Problems with Technology for Good

Updated: Apr 25

Status Quo: A display of SISP

The current attempts to use technology to solve the world's problems tend to follow the principles of SISP. SISP stands for solution in search of a problem. This paradigm attempts to find problems to solve with a specific solution already in mind.

Imagine the typical data science consultant. It looks around for big problems to solve with machine learning. The solution is known. The problem is not. After making an inventory of potential problems, the data scientist chooses a problem that fits well with a solution. Very often, the data scientist has little knowledge of the problem and the domain knowledge of those currently attempting to solve it. Oftentimes, the created solution does a cool trick but does not help in effectively solving the problem.

Technology for good initiatives are the analogical equivalent of a construction worker whose only tool is a hammer. This construction worker is running around the construction site looking for places in which a hammer could be a potential solution. Every time upon the finding of a construction task, he asks himself whether the hammer could aid in the completion of this task. Without taking the time to study the problem or looking for alternative solutions he starts hammering.

“If the only tool you have is a hammer, you will start treating all your problems like a nail.” - old proverb

The tech for good landscape is filled with projects that do a nice trick, but do not effectively contribute to solving a problem. In order to change this we prefer an opposite strategy, which starts with the problem.

Unintended Consequences in Complex Systems

First, let me introduce you to the concept of complex systems. Complex systems are systems with many parts that are interacting with each other. A social network, traffic flows, the environment are all examples of such complex systems. Many of the worlds biggest problems are part of complex systems. From starvation to climate change. Interventions in complex systems can often result in negative unintended consequences. Let's start with a short example.

In many parts of the world new ride sharing services are introduced. The services are often branded as a green solution, reducing carbon emission in cities. Governments are hoping that people will ditch their cars, and use their cleaner and often electric cars instead. This concept was expected to reduce general carbon emission, and improve traffic jams in the city. However, in reality this concept hardly ever works. This is the case because the users of the service are often users of public mass transportation. This is an example of how an intervention in a complex system can have a negative impact, when a positive imapct was intended.

We see these examples in technology for good all to often. This shows that good intentions are not enough. In order to analyze the behavior of the system we propose the usage of system thinking to analyze these unintended consequences in these systems.

System Thinking: An approach towards understanding complex systems

Systems thinking is a holistic approach to analysis that focuses on the way that a system's constituent parts interrelate and how systems work over time and within the context of larger systems. The systems thinking approach contrasts with traditional analysis, which studies systems by breaking them down into their separate elements. Systems thinking can be used in any area of research and has been applied to the study of medical, environmental, political, economic, human resources, and educational systems, among many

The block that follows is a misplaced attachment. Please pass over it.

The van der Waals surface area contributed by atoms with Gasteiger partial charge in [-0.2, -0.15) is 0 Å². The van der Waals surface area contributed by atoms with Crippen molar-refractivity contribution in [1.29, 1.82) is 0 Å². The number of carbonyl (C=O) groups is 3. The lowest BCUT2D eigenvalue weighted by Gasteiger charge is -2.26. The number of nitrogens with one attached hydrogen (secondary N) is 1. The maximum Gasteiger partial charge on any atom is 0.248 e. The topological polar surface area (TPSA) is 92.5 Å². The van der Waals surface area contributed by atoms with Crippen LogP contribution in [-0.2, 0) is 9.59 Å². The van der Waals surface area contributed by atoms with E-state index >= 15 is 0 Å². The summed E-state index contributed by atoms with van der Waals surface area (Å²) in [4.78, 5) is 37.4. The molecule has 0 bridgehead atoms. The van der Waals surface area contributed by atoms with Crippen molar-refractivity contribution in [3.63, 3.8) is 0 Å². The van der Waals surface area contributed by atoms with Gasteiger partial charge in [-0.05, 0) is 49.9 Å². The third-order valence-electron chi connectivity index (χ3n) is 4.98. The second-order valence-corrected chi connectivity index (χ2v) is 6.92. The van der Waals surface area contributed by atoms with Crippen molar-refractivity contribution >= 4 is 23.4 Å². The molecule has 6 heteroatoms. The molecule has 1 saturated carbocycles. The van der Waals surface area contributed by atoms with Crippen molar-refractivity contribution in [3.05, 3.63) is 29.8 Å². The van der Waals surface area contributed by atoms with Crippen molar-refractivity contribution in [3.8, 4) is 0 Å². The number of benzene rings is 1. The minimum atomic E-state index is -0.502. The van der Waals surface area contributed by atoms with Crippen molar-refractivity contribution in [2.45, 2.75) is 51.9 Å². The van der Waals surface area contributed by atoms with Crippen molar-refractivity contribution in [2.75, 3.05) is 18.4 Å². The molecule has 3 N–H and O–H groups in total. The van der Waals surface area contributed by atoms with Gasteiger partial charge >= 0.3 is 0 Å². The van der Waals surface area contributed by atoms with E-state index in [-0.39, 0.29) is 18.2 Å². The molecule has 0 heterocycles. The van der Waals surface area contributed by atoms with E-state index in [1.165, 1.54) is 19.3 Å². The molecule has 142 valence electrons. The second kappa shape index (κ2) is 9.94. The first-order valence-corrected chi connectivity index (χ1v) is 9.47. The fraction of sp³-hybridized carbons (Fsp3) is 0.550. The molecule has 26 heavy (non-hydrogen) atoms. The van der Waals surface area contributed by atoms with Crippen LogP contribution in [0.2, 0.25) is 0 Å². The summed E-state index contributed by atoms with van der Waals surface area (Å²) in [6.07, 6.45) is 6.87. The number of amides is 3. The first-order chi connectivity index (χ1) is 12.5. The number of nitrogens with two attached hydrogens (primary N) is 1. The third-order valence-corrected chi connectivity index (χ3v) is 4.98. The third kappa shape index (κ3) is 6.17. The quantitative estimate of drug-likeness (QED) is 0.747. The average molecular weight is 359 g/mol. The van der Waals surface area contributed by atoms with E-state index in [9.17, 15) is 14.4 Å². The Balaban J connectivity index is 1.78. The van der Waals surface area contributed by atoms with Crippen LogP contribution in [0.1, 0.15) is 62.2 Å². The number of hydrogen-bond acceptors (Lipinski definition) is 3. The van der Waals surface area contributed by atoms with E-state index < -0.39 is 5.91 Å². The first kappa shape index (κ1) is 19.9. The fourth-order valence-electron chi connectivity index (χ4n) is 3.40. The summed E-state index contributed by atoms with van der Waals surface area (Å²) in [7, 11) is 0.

Systems thinking provides you with a set of tools to understand the behavior of a system, and lets you analyze the effects of interventions. Systems thinking is often being done in collaboration with stakeholders and domain experts. We propose the usage of systems thinking to analyze complex problems and find meaningful solutions based on a thorough understanding of the problem. We also use systems thinking to analyze unintended consequences in the solutions we create.

Wide range of Tools and Going Beyond Glorified Hobby Projects

Most technology for good projects are nothing more than glorified hobby projects. Engineers building a solution with little knowledge of the problem. They often work on it for a weekend. Although this happens with the right intentions, the chance that it will actually lead to real change is slim to none.

Within our founding team we have a wide range of skills. Just to mention a few:

1. Data Science

2. Machine Learning

3. Sensor and Satellite Data

4. System Thinking and Modelling System Dynamics

5. Simulation Modeling

Our goal is to increase this list of skills. We believe that many technological solutions exist at the intersection of these disciplines. Besides that, it also allows us to escape the SISP mindset. SISP is mandatory if you only have one tool. By having a wide range of tools, we are capable of starting from the problem. Secondly, we always analyze the existence of unintended consequences of our service.

Built-In Sustainability

Any company or charity that needs external funding to survive is inherently unsustainable. A true sustainable company is one that delivers valuable products to companies and people, gathers revenue from these activities and delivers social good as an intended side product. We are often combining a financial good with social good. For example, with workspace modelling we help companies be more productive and open sooner and at the same time improve worker safety. With energy modelling we help companies and consumers reduce their energy bill, but also reduce their carbon footprint. We combine a personal benefit with a societal benefit. This way we are capable of being a for profit for social good company.